By Katie Darragh, communication intern in the Office of University Relations at Marquette University
Aiming to enhance student learning and job preparedness, Marquette’s Innovation Alley has launched a new experiential learning pilot program called The Interchange. The program brings together multidisciplinary student teams sponsored by outside organizational partners to help solve a real-world problem or develop a multidimensional project — and earn a real paycheck in the process.
As the students tackle these practical challenges, they tap into their own classroom knowledge and learn from their teammates from other disciplines, all while honing important workplace skills.
The projects are not tied to any specific academic term or course syllabus — they can last anywhere from a few weeks to a semester or more. The teams are supported by an alumni expert or faculty coach, as well as professional mentors from the partnering organizations who work closely with each team.
John Knapp, executive director of Innovation Alley, says The Interchange is designed to solve problems through a Catholic, Jesuit lens. “Anything we do should serve the betterment of the whole community,” he emphasizes.
For this reason, The Interchange seeks to eliminate any potential socioeconomic barriers to participation by compensating students fairly at an hourly rate for their work on a project.
Compensation, Knapp explains, also identifies the value of work that students are doing. While participants are getting the chance to sharpen learned skills, participation takes effort and time that deserves to be recognized monetarily.
Additionally, The Interchange opens doors for disciplines that do not often have a chance to teach practical workplace skills, such as managing project timelines, working on multifunctional teams, handling the distribution of responsibilities, dealing with competing perspectives and ensuring quality deliverables.
By Thanksgiving, The Interchange will have completed three pilot projects — two with the Kohler Company to develop a mobile application to gamify water conservation, and one with the Potawatomi Business Development Corporation to conduct market research on the evolving electric vehicle market.
So far, student participants have been recommended by faculty from the College of Business Administration and Graduate School of Mangement, Diederich College of Communication, Opus College of Engineering, and Klingler College of Arts and Sciences.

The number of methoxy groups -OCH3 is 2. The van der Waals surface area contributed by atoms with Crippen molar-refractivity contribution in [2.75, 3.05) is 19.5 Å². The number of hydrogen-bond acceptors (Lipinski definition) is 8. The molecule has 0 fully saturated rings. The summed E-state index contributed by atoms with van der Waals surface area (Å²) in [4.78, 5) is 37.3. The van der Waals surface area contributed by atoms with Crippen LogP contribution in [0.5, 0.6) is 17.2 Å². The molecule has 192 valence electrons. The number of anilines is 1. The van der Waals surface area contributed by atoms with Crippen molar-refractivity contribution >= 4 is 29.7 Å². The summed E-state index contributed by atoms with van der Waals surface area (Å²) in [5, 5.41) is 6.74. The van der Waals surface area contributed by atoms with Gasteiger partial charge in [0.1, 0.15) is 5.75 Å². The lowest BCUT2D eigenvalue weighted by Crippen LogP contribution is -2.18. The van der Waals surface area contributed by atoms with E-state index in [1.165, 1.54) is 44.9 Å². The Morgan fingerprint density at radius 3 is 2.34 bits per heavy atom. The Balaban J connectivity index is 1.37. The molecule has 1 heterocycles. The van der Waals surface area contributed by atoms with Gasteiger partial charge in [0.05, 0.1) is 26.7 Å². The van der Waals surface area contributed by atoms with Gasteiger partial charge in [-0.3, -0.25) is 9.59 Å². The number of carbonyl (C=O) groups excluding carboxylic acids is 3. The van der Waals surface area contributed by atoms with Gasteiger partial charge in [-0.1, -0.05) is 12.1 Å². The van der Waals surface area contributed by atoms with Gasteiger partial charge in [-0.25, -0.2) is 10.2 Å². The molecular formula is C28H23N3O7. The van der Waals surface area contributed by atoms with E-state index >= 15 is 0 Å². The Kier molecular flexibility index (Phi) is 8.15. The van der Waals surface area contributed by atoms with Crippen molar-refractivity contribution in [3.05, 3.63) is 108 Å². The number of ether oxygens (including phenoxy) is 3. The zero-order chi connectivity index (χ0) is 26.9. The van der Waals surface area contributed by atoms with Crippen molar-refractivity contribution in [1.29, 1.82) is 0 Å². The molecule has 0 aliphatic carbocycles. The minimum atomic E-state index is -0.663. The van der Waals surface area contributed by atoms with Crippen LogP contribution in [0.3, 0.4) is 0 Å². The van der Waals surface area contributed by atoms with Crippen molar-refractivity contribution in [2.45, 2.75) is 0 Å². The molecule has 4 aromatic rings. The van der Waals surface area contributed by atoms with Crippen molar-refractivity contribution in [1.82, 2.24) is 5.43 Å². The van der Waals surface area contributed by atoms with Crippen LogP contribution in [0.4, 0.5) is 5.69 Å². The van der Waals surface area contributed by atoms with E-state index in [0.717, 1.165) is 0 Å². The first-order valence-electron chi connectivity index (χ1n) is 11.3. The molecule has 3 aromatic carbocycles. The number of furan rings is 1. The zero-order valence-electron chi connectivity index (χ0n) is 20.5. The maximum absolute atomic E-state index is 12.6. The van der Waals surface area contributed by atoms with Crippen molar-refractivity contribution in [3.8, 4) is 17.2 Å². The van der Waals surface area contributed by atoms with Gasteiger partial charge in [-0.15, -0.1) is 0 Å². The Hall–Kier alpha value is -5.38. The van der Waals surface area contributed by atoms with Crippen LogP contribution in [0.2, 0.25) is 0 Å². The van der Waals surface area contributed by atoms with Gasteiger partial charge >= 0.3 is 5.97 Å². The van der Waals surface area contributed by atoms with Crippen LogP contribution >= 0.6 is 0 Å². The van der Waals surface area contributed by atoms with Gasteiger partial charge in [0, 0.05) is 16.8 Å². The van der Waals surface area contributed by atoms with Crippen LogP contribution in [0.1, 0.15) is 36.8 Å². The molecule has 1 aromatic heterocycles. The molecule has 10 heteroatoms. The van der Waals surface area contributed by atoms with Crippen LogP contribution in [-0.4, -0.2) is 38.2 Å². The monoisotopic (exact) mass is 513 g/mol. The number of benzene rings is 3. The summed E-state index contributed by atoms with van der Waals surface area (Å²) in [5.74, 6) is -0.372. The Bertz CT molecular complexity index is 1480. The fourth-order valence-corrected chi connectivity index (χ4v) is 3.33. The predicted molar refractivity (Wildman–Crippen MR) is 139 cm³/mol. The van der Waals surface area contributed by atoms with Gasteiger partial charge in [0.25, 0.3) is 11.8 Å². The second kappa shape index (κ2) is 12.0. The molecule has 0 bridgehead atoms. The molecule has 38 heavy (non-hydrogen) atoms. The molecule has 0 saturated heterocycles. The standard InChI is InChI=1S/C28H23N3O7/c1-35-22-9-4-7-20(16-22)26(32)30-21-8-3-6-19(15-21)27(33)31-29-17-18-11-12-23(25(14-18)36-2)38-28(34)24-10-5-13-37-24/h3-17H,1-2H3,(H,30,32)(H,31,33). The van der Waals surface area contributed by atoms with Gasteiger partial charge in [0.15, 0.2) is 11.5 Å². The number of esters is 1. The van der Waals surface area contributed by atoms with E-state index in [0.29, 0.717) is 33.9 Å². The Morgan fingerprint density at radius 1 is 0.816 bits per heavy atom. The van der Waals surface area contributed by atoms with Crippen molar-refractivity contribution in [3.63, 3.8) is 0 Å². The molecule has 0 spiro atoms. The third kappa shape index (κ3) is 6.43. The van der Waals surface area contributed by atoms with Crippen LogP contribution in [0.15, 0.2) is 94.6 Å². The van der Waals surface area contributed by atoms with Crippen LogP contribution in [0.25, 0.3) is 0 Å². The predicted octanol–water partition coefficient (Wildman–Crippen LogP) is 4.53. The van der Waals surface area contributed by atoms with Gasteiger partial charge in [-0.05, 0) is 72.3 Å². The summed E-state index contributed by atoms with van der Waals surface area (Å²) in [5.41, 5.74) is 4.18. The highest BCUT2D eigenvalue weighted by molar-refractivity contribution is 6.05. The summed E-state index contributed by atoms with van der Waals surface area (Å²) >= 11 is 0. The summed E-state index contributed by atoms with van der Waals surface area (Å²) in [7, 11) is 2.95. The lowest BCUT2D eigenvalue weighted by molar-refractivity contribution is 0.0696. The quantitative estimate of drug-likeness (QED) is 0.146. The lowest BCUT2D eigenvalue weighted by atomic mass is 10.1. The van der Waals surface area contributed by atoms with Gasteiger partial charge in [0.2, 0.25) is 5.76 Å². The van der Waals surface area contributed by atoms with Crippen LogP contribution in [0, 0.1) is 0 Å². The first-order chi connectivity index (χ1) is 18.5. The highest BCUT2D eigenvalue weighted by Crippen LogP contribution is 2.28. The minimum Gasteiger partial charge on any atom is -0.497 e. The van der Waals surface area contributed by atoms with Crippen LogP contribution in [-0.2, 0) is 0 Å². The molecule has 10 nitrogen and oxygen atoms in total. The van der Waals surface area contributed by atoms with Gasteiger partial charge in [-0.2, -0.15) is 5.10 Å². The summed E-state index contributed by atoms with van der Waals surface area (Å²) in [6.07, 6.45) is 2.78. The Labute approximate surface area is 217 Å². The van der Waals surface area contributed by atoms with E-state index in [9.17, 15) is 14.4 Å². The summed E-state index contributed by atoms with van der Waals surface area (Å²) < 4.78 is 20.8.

Grace Lambertsen, a junior studying writing intensive English and digital media, worked on the two Kohler Co. pilot projects. She says her team’s project was a unique opportunity for her.
“I don’t know what other situation in the classroom would have given me this type of experience,” Lambertsen says. “With classes you’re so used to checking in with the teacher and having a super specific rubric. In this case, there was no such thing as doing the project right.”
Anna Van Dyke, a senior studying psychology and writing intensive English who worked alongside Lambertsen, adds that the uncertainties of the project helped her gain confidence.
“Being able to do this was helpful for me to expand my skills and what I am able to handle. Getting out of my comfort zone and being able to experience something more real is helping me grow,” Van Dyke says.
Computer science senior Alex Alarcon says the experience felt immersive and authentic.
“What was unique was that we were representing Marquette in our work with a true external stakeholder, providing value to all students and our university as a credible institution that fosters well-rounded and competent workers,” Alarcon says. “Having a stakeholder gave us accountability and motivation to produce our best work.”
Lambertsen, Van Dyke and Alarcon encourage students of all disciplines to get involved with The Interchange as opportunities are made available.
“There is so much you can do in a program like this,” Van Dyke says. “There are so many different avenues for different majors and backgrounds to come in and work.”
“The experience, networking and pay was amazing for a student with no work experience,” Alarcon adds.
Knapp says he is excited to see The Interchange evolve: “We are just getting started with this program and we have already learned a lot from our pilots on things we want to tweak moving forward. I’m personally excited to see The Interchange continue to grow and explore how we can connect and engage more students, faculty, alumni and organizational partners in this unique experience.”
For more information on The Interchange or other Innovation Alley programming, email Knapp.